Effect of Cholecystectomy on Gastroesophageal and Duodenogastric Reflux

Manifold, D. K.; Anggiansah, A.; Owen, W. J.
October 2000
American Journal of Gastroenterology;Oct2000, Vol. 95 Issue 10, p2746
Academic Journal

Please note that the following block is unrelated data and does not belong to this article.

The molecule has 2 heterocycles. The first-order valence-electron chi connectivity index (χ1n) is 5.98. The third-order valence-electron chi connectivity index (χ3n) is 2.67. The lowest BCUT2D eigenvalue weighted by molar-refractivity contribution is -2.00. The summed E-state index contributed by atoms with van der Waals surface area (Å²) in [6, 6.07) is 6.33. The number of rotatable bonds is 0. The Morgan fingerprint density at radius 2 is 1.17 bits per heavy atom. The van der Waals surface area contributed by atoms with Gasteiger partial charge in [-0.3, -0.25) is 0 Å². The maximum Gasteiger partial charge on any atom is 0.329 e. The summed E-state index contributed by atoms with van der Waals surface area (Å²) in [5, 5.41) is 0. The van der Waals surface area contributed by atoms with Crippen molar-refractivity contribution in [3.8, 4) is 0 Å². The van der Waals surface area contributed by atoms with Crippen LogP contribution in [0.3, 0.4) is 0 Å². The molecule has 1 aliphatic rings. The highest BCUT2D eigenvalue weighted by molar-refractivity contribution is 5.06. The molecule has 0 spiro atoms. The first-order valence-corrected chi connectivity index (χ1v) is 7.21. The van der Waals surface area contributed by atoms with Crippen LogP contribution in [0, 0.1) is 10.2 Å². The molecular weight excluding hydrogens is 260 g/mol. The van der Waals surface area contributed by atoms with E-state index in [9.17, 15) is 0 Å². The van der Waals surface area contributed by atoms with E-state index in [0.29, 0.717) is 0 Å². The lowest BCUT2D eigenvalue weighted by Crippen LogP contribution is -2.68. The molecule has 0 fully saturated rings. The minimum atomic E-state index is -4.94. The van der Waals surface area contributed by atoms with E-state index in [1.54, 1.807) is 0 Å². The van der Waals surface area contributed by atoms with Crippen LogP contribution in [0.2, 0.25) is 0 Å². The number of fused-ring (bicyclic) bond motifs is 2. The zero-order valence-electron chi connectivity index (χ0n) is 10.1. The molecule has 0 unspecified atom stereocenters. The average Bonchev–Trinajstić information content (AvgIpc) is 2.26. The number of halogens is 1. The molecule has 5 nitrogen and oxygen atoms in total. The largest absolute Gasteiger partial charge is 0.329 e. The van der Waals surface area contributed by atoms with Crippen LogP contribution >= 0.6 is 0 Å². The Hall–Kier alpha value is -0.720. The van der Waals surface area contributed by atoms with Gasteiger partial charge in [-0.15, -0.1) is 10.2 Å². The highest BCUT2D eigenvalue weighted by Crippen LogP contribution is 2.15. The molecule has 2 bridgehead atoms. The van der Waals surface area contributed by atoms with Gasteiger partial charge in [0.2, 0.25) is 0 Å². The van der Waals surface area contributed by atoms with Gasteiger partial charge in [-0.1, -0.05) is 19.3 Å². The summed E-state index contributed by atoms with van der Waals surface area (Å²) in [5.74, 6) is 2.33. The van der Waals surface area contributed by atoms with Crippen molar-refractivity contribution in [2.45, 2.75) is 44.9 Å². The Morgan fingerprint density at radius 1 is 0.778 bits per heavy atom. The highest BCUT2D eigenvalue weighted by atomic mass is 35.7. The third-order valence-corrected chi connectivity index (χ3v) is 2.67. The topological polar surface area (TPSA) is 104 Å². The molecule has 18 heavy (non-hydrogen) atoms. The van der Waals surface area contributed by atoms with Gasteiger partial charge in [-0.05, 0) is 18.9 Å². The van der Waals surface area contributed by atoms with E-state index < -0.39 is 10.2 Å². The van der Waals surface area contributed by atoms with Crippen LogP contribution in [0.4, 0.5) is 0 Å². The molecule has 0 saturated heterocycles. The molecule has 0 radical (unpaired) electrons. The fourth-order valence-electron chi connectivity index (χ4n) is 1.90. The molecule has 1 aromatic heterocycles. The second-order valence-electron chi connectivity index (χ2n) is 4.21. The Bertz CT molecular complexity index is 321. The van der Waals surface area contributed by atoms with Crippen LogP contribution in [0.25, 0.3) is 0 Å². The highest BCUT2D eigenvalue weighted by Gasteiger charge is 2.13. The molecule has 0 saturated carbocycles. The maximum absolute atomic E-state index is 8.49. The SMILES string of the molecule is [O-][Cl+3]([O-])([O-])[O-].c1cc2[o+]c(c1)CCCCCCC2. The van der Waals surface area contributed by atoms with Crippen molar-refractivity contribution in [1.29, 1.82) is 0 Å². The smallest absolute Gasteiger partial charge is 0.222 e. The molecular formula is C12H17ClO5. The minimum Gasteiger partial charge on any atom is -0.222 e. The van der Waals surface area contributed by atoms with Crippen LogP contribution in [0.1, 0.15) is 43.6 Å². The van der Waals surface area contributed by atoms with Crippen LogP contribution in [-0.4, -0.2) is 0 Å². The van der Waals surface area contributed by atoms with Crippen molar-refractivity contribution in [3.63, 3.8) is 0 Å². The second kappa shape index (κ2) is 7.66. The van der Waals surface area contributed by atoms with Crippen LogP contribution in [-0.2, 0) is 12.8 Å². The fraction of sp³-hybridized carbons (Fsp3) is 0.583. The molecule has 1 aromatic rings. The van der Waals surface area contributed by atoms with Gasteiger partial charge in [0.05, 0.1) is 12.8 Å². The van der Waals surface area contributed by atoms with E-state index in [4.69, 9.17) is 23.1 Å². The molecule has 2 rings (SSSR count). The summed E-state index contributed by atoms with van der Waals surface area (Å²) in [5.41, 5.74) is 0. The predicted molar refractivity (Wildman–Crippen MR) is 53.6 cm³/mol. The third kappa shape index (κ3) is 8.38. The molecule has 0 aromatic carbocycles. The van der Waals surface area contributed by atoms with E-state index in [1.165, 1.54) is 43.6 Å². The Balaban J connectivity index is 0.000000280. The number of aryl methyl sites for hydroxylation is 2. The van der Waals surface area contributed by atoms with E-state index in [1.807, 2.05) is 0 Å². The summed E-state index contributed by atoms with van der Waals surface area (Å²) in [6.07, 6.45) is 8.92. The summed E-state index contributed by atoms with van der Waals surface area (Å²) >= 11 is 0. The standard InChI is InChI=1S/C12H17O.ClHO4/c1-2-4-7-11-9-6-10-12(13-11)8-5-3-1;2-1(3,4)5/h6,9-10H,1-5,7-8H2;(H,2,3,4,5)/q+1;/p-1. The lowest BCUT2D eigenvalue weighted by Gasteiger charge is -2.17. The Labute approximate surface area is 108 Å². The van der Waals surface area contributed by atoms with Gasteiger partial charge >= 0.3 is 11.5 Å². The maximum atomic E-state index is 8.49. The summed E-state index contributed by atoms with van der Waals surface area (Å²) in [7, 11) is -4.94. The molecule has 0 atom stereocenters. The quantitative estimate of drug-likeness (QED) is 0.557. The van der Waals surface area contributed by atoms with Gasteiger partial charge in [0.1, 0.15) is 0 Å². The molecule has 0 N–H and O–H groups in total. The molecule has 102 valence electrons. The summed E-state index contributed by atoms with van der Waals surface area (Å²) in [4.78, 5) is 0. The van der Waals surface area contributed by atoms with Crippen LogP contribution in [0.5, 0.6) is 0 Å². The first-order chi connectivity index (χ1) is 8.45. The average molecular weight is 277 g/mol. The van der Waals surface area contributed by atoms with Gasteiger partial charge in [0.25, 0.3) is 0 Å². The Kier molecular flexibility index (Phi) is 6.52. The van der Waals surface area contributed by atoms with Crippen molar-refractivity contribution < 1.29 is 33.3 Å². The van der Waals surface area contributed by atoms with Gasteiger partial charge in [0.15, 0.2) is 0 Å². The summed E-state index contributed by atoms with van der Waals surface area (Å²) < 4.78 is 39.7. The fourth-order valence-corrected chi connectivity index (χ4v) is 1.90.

OBJECTIVE: The majority of patients experience resolution of their symptoms after cholecystectomy. but a minority either find their symptoms unchanged or complain of new upper GI symptoms. It has been suggested that the effect of cholecystectomy on upper GI motility. sphincter function, or bile delivery may account for these postoperative symptoms. We aimed to determine whether cholecystectomy affects gastroesophageal reflux or duodenogastric reflux by using 24-h ambulatory pH and gastric bilirubin monitoring before and after surgery. METHODS: Seventeen symptomatic patients with gallstones underwent 24-h ambulatory esophageal and gastric pH-metry and gastric bilirubin monitoring. Helicobacter pylori status was ascertained in all patients by 14C urea breath test and serology. Combined pH and bilirubin monitoring was repeated 3 months after cholecystectomy. Eleven healthy subjects served as a control group, RESULTS: Three (17%) patients complained of persistent or new symptoms after surgery, whereas 14 (83%) patients were asymptomatic. Two patients (12%) underwent open cholecystectomy. and (88%) had the operation performed laparoscopically. No significant differences were detected in esophageal acid exposure (pH < 4). gastric alkaline shift (pH > 4). or gastric bilirubin exposure (absorbance > 0.14) after surgery. Three (17%) patients tested positive for Helicobacter pylori, the presence of infection did not appear to affect pre- or postoperative values. CONCLUSIONS: Cholecystectomy does not result in increased bile reflux into the stomach or increased gastroesophageal acid reflux. Those patients who had increased postoperative duodenogastric reflux were entirely asymptomatic. The symptoms of postcholecystectomy syndrome are unlikely to be related to increased duodenogastric reflux after surgery.


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